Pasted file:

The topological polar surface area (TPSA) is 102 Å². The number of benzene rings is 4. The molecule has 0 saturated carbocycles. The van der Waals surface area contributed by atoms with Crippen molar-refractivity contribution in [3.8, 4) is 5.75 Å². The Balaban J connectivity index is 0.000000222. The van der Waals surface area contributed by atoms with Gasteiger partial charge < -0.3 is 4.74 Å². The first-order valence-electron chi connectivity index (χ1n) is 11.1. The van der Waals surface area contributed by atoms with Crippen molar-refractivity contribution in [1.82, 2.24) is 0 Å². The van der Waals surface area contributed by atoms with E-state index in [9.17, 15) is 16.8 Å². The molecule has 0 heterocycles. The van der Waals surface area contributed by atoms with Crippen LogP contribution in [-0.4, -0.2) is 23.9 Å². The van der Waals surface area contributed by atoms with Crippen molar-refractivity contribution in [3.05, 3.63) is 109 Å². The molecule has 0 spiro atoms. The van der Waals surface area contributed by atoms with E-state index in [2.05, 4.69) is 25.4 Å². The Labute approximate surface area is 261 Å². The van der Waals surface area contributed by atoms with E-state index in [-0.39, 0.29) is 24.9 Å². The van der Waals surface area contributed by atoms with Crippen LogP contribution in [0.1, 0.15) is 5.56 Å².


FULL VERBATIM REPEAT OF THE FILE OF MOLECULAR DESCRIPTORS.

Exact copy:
The topological polar surface area (TPSA) is 102 Å². The number of benzene rings is 4. The molecule has 0 saturated carbocycles. The van der Waals surface area contributed by atoms with Crippen molar-refractivity contribution in [3.8, 4) is 5.75 Å². The Balaban J connectivity index is 0.000000222. The van der Waals surface area contributed by atoms with Gasteiger partial charge < -0.3 is 4.74 Å². The first-order valence-electron chi connectivity index (χ1n) is 11.1. The van der Waals surface area contributed by atoms with Crippen molar-refractivity contribution in [1.82, 2.24) is 0 Å². The van der Waals surface area contributed by atoms with E-state index in [9.17, 15) is 16.8 Å². The molecule has 0 heterocycles. The van der Waals surface area contributed by atoms with Crippen LogP contribution in [-0.4, -0.2) is 23.9 Å². The van der Waals surface area contributed by atoms with Crippen molar-refractivity contribution in [3.05, 3.63) is 109 Å². The molecule has 0 spiro atoms. The van der Waals surface area contributed by atoms with E-state index in [2.05, 4.69) is 25.4 Å². The Labute approximate surface area is 261 Å². The van der Waals surface area contributed by atoms with E-state index in [-0.39, 0.29) is 24.9 Å². The van der Waals surface area contributed by atoms with Crippen LogP contribution in [0.1, 0.15) is 5.56 Å².